So what is all of this for? Albert Einstein, played by Tom Conti, foreshadows the limitlessness of the national security project to Oppenheimer early on in the film, telling him that he will not have control over the endless applications of his talents: “It won’t be for you. It’ll be for them.” The “them” here is the U.S. government, embodied by a President Truman who pronounces Nagasaki flippantly and a secretary of war who rules out bombing Kyoto in part because he honeymooned there (not totally true).
The film doesn’t trivialize the difficult wartime decisions that the U.S. government faced at the time. The presence of the war weighs heavily: Oppenheimer, who is Jewish, pushes to build the bomb in part to help save the European Jews being murdered by Hitler. But “Oppenheimer” does portray an American national security state—a “them,” in Einstein’s words—that uses an atomic bomb created to defeat Hitler even after the collapse of the Nazi regime, and seamlessly shifts the identity of the national security threat from fascism to communism, from Germany and Japan to Russia.
In showing how national security is defined in part by the perceptions of “them,” how such priorities may be created and justified on the basis of information that only they have access to, “Oppenheimer” successfully makes its second point about the limitlessness of the national security project. There will always be a new threat and a bigger bomb needed to combat it. And decision-makers’ perception of a constantly changing enemy can potentially even engender new threats, even when such dangers might not have existed to begin with. It’s the classic security dilemma: Actions taken to bolster national security can provoke similar reactions from other states, which could actually make the original state less secure.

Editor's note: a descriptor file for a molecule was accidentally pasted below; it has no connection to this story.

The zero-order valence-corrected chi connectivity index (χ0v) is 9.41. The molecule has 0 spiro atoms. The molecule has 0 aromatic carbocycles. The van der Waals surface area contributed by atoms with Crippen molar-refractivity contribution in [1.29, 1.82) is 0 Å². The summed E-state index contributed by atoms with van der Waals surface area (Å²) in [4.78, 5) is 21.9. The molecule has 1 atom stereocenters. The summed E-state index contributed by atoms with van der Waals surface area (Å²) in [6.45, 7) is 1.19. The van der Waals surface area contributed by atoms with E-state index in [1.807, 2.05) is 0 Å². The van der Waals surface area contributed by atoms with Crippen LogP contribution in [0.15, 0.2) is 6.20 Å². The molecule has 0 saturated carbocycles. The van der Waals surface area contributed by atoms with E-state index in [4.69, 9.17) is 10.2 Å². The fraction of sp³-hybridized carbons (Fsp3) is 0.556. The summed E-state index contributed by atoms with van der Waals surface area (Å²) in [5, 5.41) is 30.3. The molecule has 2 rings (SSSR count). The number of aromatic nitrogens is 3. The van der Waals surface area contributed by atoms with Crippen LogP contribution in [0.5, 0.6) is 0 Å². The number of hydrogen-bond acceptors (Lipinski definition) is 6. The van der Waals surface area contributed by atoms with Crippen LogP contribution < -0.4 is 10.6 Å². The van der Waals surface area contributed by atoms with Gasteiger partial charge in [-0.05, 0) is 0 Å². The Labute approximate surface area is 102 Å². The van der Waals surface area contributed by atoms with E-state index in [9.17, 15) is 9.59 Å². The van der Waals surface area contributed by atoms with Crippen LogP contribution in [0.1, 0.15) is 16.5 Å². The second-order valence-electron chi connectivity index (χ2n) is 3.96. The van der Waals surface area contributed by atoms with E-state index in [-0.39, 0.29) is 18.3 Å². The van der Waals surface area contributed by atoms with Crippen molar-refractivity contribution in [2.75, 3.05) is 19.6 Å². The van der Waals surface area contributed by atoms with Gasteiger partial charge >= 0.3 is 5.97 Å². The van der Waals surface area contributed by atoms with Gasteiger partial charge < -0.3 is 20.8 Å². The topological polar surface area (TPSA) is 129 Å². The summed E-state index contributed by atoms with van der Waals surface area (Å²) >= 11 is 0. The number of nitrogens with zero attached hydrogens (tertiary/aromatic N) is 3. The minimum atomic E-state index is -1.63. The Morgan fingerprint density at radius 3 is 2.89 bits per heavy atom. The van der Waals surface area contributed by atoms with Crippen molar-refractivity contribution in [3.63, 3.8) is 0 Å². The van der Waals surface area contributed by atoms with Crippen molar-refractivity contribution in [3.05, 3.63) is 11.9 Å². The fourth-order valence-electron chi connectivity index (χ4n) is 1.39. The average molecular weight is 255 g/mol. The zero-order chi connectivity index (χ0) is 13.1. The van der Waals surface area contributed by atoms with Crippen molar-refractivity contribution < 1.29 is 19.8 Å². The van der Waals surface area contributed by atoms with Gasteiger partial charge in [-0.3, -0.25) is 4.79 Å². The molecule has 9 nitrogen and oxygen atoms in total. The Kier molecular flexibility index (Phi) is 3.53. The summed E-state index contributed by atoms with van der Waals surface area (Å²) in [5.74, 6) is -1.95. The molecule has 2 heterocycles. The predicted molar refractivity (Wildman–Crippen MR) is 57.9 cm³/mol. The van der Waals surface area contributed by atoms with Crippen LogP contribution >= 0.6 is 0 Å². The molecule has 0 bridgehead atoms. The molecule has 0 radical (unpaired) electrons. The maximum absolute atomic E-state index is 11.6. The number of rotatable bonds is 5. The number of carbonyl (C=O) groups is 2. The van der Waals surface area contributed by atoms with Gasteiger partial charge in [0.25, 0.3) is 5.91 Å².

Such limitlessness is represented by one of the final moments of the movie. In a kind of fever dream, Oppenheimer imagines himself being hurled in a small fighter jet across a dark night sky. The shot is meant in the first instance to represent the B-29s that carried the two bombs dropped on Hiroshima and Nagasaki. But, especially with Ludwig Göransson’s nerve-wracking “Destroyer of Worlds” playing in the background, the shot reminds viewers that the real-life Oppenheimer also saw the first intercontinental ballistic missiles during his lifetime, created by the Soviet Union not very long after the U.S. deployed Little Boy and Fat Man on Japan. It expanded the possible range of delivery for a terrible weapon that quickly went from unimaginable to the new status quo, the coveted focus of an arms race that first introduced the idea of mutually assured destruction.